WATCH THIS SPACE at Lazinc Gallery

WATCH THIS SPACE at Lazinc Gallery

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As part of their ongoing period of transformation, Lazinc gallery presents Watch This Space in collaboration with renowned curator Magda Danysz, of Danysz Gallery. From 24 September – 21 December 2019, this unique artistic initiative brings together over 25 contemporary artists, who will develop and create works live time onsite. They will transform the gallery over the course of three months, creating a dialogue with the space and an opportunity for audiences to see the creative process unfold.

This disruptive exhibition will house an array of multi-disciplinary works, touching on themes of urban art, rebellion and multi-culturalism. Many of the artists invited by Danysz – such as YZ and 1010 – adopt building facades and concrete surfaces as their canvas, transforming them into monumental public artworks. Watch This Space will similarly see the walls and floors of the gallery become arenas for the artists’ creative process. Mindful of a growing sense of division and segregation both in the UK and around the world, Lazinc and Danysz aim to build bridges that stretch over geographical and political boundaries to connect disparate, international communities through art. The socially oriented practice of Danysz and the Watch This Space artists align with Lazinc’s mission to showcase artists whose work comments on the prescient issues of society today. Artists, including prominent figures from the Lazinc roster – namely Mark Jenkins and the Miaz Brothers – will feature alongside international artists specially selected by curator and co-producer Danysz, notably, Charles Pétillon and Ludo.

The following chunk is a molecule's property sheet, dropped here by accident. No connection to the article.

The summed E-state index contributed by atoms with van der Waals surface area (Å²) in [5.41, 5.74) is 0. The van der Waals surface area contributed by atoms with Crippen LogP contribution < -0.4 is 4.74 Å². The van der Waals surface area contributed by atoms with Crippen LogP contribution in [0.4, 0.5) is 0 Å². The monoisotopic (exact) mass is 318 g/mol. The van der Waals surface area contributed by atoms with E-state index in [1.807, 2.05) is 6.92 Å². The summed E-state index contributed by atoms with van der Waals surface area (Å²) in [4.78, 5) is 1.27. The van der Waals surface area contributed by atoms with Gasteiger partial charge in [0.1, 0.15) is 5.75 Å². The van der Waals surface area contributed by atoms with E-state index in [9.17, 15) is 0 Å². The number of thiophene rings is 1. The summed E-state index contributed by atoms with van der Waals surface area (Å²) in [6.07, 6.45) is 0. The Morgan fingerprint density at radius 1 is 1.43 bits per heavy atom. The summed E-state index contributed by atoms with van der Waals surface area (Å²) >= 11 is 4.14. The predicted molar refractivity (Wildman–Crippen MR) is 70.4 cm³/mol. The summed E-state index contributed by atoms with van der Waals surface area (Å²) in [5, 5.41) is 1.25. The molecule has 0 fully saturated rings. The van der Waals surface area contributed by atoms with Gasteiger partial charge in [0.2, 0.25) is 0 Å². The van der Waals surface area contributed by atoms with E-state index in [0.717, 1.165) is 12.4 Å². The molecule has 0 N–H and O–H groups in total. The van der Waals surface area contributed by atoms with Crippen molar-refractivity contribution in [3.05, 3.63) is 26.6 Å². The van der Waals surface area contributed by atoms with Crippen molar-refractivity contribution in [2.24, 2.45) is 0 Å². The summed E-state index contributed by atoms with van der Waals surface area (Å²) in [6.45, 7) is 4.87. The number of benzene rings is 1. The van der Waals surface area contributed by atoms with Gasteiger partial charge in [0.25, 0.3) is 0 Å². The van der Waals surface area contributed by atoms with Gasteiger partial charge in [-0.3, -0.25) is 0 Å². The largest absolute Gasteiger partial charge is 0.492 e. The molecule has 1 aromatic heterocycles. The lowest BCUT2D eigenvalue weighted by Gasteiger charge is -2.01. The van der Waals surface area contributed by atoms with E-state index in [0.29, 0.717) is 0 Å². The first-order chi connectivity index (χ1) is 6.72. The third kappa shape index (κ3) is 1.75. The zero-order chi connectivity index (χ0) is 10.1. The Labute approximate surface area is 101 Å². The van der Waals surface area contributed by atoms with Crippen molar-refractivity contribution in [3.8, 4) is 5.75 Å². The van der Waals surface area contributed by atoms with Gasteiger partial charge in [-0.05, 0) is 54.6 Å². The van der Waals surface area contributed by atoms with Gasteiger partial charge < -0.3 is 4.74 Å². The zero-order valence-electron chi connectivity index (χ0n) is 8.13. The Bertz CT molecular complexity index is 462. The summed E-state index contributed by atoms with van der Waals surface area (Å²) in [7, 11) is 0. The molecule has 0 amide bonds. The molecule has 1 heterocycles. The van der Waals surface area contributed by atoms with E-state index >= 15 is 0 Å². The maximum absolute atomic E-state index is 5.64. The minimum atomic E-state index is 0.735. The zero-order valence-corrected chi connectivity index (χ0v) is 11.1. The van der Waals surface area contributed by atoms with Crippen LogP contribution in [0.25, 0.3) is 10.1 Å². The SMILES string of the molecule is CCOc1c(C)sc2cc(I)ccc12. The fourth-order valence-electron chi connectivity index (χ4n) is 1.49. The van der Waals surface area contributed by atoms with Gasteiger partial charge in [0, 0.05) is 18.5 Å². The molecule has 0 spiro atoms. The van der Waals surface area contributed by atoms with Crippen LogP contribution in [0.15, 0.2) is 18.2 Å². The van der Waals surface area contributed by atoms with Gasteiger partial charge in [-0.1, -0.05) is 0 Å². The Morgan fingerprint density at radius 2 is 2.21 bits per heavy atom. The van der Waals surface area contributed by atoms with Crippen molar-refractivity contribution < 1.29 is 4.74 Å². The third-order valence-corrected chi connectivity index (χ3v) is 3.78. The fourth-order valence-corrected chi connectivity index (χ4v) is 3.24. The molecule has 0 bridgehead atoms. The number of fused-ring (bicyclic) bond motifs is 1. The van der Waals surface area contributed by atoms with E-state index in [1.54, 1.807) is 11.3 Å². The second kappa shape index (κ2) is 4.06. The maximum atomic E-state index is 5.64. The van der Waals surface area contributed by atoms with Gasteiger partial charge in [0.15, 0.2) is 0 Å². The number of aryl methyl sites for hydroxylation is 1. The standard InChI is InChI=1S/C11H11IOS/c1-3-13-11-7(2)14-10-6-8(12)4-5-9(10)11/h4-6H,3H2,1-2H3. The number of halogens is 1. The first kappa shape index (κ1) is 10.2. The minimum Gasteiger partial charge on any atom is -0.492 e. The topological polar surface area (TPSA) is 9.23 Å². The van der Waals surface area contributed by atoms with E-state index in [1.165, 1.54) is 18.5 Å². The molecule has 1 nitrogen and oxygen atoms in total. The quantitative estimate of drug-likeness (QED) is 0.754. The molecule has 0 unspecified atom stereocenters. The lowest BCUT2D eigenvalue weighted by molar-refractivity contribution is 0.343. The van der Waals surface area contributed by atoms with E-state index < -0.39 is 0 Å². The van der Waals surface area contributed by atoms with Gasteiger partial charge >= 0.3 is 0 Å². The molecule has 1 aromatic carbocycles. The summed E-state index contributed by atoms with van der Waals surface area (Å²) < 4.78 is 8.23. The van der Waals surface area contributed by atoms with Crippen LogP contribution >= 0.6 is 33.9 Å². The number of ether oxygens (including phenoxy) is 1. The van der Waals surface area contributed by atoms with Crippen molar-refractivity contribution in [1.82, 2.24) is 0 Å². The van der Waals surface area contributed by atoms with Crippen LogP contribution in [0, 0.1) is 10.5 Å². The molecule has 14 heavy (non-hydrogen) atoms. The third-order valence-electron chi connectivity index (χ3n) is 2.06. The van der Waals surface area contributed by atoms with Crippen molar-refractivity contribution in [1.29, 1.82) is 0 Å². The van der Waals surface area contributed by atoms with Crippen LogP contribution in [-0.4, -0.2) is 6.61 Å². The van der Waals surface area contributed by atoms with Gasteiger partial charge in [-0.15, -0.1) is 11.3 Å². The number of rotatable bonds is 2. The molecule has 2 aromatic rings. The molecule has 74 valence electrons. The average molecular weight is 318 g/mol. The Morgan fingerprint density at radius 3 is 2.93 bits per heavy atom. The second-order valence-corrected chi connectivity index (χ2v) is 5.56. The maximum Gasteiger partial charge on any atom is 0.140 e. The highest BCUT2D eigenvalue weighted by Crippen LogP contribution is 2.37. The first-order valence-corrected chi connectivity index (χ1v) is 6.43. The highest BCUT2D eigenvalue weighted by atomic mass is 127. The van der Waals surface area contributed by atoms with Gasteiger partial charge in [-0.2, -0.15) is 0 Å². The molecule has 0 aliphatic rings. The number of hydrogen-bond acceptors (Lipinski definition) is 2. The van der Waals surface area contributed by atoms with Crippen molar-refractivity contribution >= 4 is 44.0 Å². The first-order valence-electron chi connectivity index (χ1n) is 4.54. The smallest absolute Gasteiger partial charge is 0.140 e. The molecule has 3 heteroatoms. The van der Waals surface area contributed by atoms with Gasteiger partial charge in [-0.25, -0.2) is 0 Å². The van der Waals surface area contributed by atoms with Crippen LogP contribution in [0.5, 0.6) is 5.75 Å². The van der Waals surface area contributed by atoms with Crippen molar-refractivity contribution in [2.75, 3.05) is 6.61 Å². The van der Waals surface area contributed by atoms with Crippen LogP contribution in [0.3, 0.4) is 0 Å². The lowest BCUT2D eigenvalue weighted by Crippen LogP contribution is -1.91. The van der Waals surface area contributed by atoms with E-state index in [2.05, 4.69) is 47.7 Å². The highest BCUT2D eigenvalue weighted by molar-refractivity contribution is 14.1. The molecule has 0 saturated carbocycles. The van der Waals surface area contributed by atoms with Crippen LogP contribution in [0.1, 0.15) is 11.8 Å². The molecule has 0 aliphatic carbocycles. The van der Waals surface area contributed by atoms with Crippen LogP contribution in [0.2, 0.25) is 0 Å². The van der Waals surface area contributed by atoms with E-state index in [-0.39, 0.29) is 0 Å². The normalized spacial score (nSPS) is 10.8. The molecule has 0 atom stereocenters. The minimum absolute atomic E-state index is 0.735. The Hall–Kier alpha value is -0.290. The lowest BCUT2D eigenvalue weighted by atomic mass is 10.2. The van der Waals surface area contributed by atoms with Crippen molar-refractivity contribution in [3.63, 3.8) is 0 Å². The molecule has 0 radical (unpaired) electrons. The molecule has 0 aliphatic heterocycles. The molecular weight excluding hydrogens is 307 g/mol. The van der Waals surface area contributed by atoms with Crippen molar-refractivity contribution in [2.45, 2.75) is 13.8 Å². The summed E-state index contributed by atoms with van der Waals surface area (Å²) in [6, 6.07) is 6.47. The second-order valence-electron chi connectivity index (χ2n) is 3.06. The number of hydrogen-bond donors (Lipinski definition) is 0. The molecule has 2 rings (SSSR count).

Charles Pétillon is widely known for his large-scale balloon installations that present novel perspectives to historic locations. In August 2015, Petillon covered the arched ceiling of Covent Garden with 100,000 pristine white balloons, transforming the space into a dreamlike wonderland. Similarly, Lazinc artist Mark Jenkins employs his practice to encourage public participation. Using the ‘street as a stage’, Jenkins constructs surrealist installations that engender spontaneous responses from passers-by. Meanwhile, female French artist YZ creates striking monumental portraits of women that inject a feminine sensibility into the genre of street art. These artists will create works alongside one another for the first time in Watch This Space.

1010 (pronounced tenten) is an artist celebrated for his immersive graphic illusions. His cavernous murals seem to disappear from the surfaces on which they are painted and imply a trompe-l’oeil technique to suggest three-dimensionality. Remi Rough is another artist to look out for. Influenced by the abstract vanguards of the first half of the twentieth century, his colourful works have transformed walls in the MB6 Marrakech Biennale, the DC Mural Project in Washington and the facade of the Megaro Hotel in central London.

The phrase ‘watch this space’ denotes a period of transition and impermanence and reflects Lazinc’s own phase of transformation. By creating new works live in the gallery space, the artists highlight art’s unique ability to capture the fleeting nature of contemporary life. The concept also imbues the artists’ creative process with a performative element, as artists must work alongside one another in public view.

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